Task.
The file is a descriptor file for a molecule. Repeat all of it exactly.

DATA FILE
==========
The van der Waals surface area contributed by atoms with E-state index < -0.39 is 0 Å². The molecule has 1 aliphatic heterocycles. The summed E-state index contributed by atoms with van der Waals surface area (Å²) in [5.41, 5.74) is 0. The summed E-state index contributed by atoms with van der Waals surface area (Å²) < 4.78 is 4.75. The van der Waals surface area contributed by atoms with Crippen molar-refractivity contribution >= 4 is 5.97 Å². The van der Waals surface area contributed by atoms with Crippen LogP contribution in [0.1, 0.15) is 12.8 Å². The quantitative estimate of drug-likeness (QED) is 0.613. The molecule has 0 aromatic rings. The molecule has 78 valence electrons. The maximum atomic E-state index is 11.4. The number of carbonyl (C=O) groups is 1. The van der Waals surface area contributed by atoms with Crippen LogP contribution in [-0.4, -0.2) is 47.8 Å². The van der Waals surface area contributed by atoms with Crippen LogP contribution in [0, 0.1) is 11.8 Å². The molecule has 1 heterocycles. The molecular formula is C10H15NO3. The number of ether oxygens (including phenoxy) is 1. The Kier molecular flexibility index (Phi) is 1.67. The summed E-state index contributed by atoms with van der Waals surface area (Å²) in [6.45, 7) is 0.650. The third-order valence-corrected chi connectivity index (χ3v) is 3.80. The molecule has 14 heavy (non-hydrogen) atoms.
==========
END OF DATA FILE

The van der Waals surface area contributed by atoms with E-state index < -0.39 is 0 Å². The molecule has 1 aliphatic heterocycles. The summed E-state index contributed by atoms with van der Waals surface area (Å²) in [5.41, 5.74) is 0. The summed E-state index contributed by atoms with van der Waals surface area (Å²) < 4.78 is 4.75. The van der Waals surface area contributed by atoms with Crippen molar-refractivity contribution >= 4 is 5.97 Å². The van der Waals surface area contributed by atoms with Crippen LogP contribution in [0.1, 0.15) is 12.8 Å². The quantitative estimate of drug-likeness (QED) is 0.613. The molecule has 0 aromatic rings. The molecule has 78 valence electrons. The maximum atomic E-state index is 11.4. The number of carbonyl (C=O) groups is 1. The van der Waals surface area contributed by atoms with Crippen LogP contribution in [-0.4, -0.2) is 47.8 Å². The van der Waals surface area contributed by atoms with Crippen LogP contribution in [0, 0.1) is 11.8 Å². The molecule has 1 heterocycles. The molecular formula is C10H15NO3. The number of ether oxygens (including phenoxy) is 1. The Kier molecular flexibility index (Phi) is 1.67. The summed E-state index contributed by atoms with van der Waals surface area (Å²) in [6.45, 7) is 0.650. The third-order valence-corrected chi connectivity index (χ3v) is 3.80. The molecule has 14 heavy (non-hydrogen) atoms.